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Education Sector Global HIV and AIDS Readiness Survey, 2004: policy implications for education and development. An integration of perspectives from ministries of education and civil society organizations.
Paris, France, UNESCO, 2006. 64 p.This report documents the outcomes of the first international survey of education sector readiness to manage and mitigate the impact of HIV and AIDS. Ministries of education (MoEs) in 71 countries and civil society organizations in 18 countries were interviewed, in person and electronically, in separate research processes. Both surveys were conducted in 2004 on behalf of the UNAIDS Inter-Agency Task Team (IATT) on Education. The Global Readiness Survey (GRS) of 71 MoEs was conducted by the Mobile Task Team (MTT) on the Impact of HIV and AIDS on Education, and the Civil Society Survey (CSS) of 18 civil society country interactions was conducted by the Global Campaign for Education (GCE). It should be noted that the GRS research process involved the completion of the questionnaire by an internal committee of senior MoE officials convened for this purpose, independent of an external researcher. Thus the process generated what might be described as 'self-reported information' rather than data in a conventional sense; while this may have its limitations, it nevertheless provides an important insight into the internal perceptions and assumptions of the MoEs involved. (excerpt)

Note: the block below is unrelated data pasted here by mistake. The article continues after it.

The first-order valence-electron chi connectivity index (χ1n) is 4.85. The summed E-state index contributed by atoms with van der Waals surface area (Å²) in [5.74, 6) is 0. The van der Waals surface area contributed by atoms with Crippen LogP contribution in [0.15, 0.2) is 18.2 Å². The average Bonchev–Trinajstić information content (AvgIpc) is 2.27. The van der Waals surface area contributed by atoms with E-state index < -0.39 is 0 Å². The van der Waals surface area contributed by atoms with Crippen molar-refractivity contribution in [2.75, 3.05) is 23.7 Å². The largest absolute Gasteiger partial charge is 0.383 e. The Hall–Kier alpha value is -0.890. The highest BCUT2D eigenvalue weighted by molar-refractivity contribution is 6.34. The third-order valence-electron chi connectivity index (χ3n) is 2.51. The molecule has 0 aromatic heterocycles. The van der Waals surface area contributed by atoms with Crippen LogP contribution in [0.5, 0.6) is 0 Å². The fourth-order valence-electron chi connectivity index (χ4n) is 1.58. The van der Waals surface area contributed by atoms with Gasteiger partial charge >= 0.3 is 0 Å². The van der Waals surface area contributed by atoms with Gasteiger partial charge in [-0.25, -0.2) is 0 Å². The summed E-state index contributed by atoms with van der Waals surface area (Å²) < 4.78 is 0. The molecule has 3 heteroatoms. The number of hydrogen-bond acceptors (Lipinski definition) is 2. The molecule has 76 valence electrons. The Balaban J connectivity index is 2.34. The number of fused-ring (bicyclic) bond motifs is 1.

Perspectives in Health. 2003; 8(2):26-29.More and more, nurses in the Caribbean have been packing their bags and heading for countries with less-than-perfect climates to get better pay and more respect. Now the region is looking for ways to keep them from leaving – and even to lure those abroad back home. (author's)
[Unpublished] 2003. Strategy paper for the Global Compact Policy Dialogue on HIV / AIDS, Geneva, Switzerland, May 12-13, 2003. 4 p.Successful businesses are those that adapt to the changing environment in which they operate: this could include changes in technology, legislation, markets or labour supply. HIV/AIDS is now a factor that companies must take into account in their planning and operations. It has been clear for some time that many companies are affected in two main ways: production is disrupted and productivity reduced at the same time as direct labour costs are rising. Productivity is affected by the loss of skilled and experienced workers, by absenteeism, and by falling workplace morale, including the loss of confidence in companies who take no action in high-prevalence situations. Rising costs include medical treatment, funeral costs, insurance, and the costs of replacing, training and retraining staff. (excerpt)